“How dare I expect this？” said Dong Zhuo.
“From the days of old, those who walk in the way have replaced those who deviate therefrom； those who lack virtue have fallen before those who possess it. Can one escape fate？”
“If indeed the decree of Heaven devolves on me, you shall be held the first in merit！” said Dong Zhuo.
Wang Yun bowed. then lights were brought in and all the attendants were dismissed, save the serving maids to hand the wine. So the evening went on.
Presently Wang Yun said, “the music of these everyday musicians is too commonplace for your ear, but there happens to be in the house a little maid that might please you.”
“Excellent！” said the guest.
then a curtain was lowered. The shrill tones of reed instruments rang through the room, and presently some attendants led forward Diao Chan, who then danced on the outside of the curtain.
A poem praises her：
[hip, hip, hip] For a palace this maiden was born, So timid,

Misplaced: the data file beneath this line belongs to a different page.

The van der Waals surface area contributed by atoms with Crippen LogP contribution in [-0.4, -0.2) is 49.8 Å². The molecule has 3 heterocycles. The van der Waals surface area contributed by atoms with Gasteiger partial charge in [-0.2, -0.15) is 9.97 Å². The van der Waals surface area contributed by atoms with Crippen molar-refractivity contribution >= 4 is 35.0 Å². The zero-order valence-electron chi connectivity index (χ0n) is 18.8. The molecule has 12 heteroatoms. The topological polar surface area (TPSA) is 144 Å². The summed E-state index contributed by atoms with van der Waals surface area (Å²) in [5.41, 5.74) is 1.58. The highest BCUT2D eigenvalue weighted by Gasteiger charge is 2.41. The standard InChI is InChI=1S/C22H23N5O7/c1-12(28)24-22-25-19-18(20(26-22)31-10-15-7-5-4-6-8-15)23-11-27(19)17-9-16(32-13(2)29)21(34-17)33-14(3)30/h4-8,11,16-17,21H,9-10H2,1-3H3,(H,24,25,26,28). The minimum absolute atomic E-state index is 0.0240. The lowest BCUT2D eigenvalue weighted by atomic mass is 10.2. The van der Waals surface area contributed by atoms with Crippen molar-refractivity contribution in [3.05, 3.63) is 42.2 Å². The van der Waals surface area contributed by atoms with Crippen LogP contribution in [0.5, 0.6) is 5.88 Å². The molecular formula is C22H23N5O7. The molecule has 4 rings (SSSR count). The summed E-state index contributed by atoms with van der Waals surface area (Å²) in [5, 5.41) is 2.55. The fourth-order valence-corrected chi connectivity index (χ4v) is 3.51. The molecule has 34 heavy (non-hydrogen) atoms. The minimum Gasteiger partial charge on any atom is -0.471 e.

so graceful, so slender, Like a tiny bird flitting at morn Over the
dew-laden lily buds tender. Were this exquisite maid only mine, For never a mansion I’d pine. [yip, yip, yip]
Another poem runs thus：
[hip, hip, hip] the music falls, the dancer comes, a swallow gliding in, A dainty little damsel, soft as silk；Her beauty captivates the guest yet saddens him within, For he must soon depart and leave her there. She smiles； no gold could buy that smile, no other smiled so, No need to deck her form with jewels rare. But when the dance is over and coy glances come and go, Then who shall be the chosen of the fair？
[yip, yip, yip]
the dance ended. Dong Zhuo bade them lead the maiden in, and she came, bowing low as she approached him. He was much taken with her beauty and modest grace.